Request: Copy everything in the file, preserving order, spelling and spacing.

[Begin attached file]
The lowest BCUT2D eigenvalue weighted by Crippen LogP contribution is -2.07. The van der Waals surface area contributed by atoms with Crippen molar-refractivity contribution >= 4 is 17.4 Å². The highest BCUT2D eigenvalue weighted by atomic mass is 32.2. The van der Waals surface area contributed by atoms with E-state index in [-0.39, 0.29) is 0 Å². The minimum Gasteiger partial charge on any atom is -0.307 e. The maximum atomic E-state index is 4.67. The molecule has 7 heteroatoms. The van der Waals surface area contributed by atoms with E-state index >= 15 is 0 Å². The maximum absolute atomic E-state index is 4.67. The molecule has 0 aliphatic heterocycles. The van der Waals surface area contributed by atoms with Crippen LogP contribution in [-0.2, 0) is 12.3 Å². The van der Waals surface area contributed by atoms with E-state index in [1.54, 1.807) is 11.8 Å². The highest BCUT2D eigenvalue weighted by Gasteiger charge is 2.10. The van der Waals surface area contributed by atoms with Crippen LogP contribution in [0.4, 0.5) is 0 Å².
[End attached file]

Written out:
The lowest BCUT2D eigenvalue weighted by Crippen LogP contribution is -2.07. The van der Waals surface area contributed by atoms with Crippen molar-refractivity contribution >= 4 is 17.4 Å². The highest BCUT2D eigenvalue weighted by atomic mass is 32.2. The van der Waals surface area contributed by atoms with E-state index in [-0.39, 0.29) is 0 Å². The minimum Gasteiger partial charge on any atom is -0.307 e. The maximum atomic E-state index is 4.67. The molecule has 7 heteroatoms. The van der Waals surface area contributed by atoms with E-state index >= 15 is 0 Å². The maximum absolute atomic E-state index is 4.67. The molecule has 0 aliphatic heterocycles. The van der Waals surface area contributed by atoms with Crippen LogP contribution in [-0.2, 0) is 12.3 Å². The van der Waals surface area contributed by atoms with E-state index in [1.54, 1.807) is 11.8 Å². The highest BCUT2D eigenvalue weighted by Gasteiger charge is 2.10. The van der Waals surface area contributed by atoms with Crippen LogP contribution in [0.4, 0.5) is 0 Å².